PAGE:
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USPSTF Fallout: Is Disease Burden at Diagnosis of Metastatic Disease Rising?
Jared P. Schober, MD, Kristian D. Stensland, MD, Alireza Moinzadeh, MD, David Canes, MD.
Lahey Hospital and Medical Center, Burlington, MA, USA.
The impact of the USPSTF on PSA screening behavior would not be expected to impact metastatic disease rates (mPCa) for several years. However a delay in diagnosis for men with prevalent mPCa might be measurable in the near term. Since PSA is a rough surrogate for disease burden, we sought to determine if the PSA at the time of diagnosis of mPCa is rising in the National Cancer Database (NCDB).
The NCDB was used to examine PCa diagnoses from 2004-2014. To minimize reporting bias, only hospitals contributing at least one case per year for the entire decade were included. Cases with cM1 disease were defined as metastatic. PSA at initial cancer diagnosis was divided into 4 groups: 0.2-3.9, 4.0-10.0, 10.1-20, and >20 ng/ml. The ratio of mPCa compared to total PCa diagnoses were compared for each year. Descriptive statistics and a multivariate logistic regression were performed in Stata.
The proportion of mPCa present at initial diagnosis increased over the 10-year period for every PSA group. The most significant proportional increase was observed in patients with PSA >20, from 8.5% (2004) to 22.9% (2014). The most significant rate of increase was observed after 2007 (Figure 1). On multivariate regression, PSA category was independently associated with the presence of metastatic disease at initial diagnosis (p<0.001). The percentage of patients with mPCa at initial diagnosis who had a PSA >20 was 47% in 2004 vs. 72% in 2014. Patients with a PSA <4 had a higher rate of metastatic disease at diagnosis when compared to the PSA 4-10 group. Those with PSA <4 experienced a proportional increase in mPCa from 0.92% (2004) to 2.65% (2014).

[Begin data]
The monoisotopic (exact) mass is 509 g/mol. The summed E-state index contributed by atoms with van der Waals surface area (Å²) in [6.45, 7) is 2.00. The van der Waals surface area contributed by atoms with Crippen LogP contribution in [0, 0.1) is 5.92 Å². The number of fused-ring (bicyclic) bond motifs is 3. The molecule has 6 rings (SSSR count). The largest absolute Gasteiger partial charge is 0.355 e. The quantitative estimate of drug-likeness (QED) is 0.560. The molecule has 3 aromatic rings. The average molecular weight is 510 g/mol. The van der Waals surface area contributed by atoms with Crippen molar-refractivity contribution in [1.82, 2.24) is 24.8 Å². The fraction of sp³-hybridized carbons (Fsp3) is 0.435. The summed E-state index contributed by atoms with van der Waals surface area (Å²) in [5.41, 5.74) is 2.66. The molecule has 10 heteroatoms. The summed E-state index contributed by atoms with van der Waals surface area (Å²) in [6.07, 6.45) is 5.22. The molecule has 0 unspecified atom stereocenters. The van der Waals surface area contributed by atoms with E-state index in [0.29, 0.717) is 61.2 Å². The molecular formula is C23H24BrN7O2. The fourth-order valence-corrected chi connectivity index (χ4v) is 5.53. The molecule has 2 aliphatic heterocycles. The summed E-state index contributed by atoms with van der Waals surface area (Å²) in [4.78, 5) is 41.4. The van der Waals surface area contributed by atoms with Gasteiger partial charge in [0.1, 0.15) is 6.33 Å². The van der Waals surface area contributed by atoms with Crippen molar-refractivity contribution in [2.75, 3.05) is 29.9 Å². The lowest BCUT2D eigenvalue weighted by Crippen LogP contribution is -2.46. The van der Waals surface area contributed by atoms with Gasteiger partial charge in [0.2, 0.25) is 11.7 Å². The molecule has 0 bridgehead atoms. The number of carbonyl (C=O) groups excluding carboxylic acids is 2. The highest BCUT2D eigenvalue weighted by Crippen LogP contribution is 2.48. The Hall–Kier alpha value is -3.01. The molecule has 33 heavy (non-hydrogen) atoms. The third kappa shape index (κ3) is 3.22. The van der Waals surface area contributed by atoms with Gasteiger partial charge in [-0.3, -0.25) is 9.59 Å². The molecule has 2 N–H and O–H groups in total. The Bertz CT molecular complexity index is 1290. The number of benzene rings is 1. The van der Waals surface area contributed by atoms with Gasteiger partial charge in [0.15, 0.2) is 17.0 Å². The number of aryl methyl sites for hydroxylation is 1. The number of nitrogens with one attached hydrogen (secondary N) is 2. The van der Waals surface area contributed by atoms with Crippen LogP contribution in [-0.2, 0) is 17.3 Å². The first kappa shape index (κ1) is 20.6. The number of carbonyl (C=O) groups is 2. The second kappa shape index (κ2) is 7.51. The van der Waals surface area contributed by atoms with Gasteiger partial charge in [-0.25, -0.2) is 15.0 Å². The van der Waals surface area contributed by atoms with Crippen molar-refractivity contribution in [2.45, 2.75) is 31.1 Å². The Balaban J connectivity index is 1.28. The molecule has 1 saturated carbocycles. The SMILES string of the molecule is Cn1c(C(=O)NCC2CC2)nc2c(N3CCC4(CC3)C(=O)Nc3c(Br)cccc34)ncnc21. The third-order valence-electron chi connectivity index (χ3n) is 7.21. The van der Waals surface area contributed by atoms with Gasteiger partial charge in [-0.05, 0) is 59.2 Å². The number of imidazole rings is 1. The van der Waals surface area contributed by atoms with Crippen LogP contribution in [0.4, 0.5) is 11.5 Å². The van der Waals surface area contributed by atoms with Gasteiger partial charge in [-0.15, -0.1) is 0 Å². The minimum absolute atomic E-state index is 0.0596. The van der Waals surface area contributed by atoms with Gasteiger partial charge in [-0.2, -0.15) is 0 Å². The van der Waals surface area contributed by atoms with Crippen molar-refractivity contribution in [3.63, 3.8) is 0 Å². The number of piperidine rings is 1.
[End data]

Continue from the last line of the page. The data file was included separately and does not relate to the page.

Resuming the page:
As expected, the presence of mPCa increases with increasing PSA, but the new finding of disproportionately more men with PSA >20 at diagnosis of mPCa in recent years is notable. We hypothesize this may represent higher disease burden at diagnosis as a near term result of USPSTF recommendations. Secondary observation of a proportionate increase in overall mPCa in the NCDB must be interpreted with caution, given that this is a registry rather than a population based dataset. Further studies are needed to elucidate if these trends equate to a greater burden of disease at diagnosis of mPCa, and whether screening behavior is causative.
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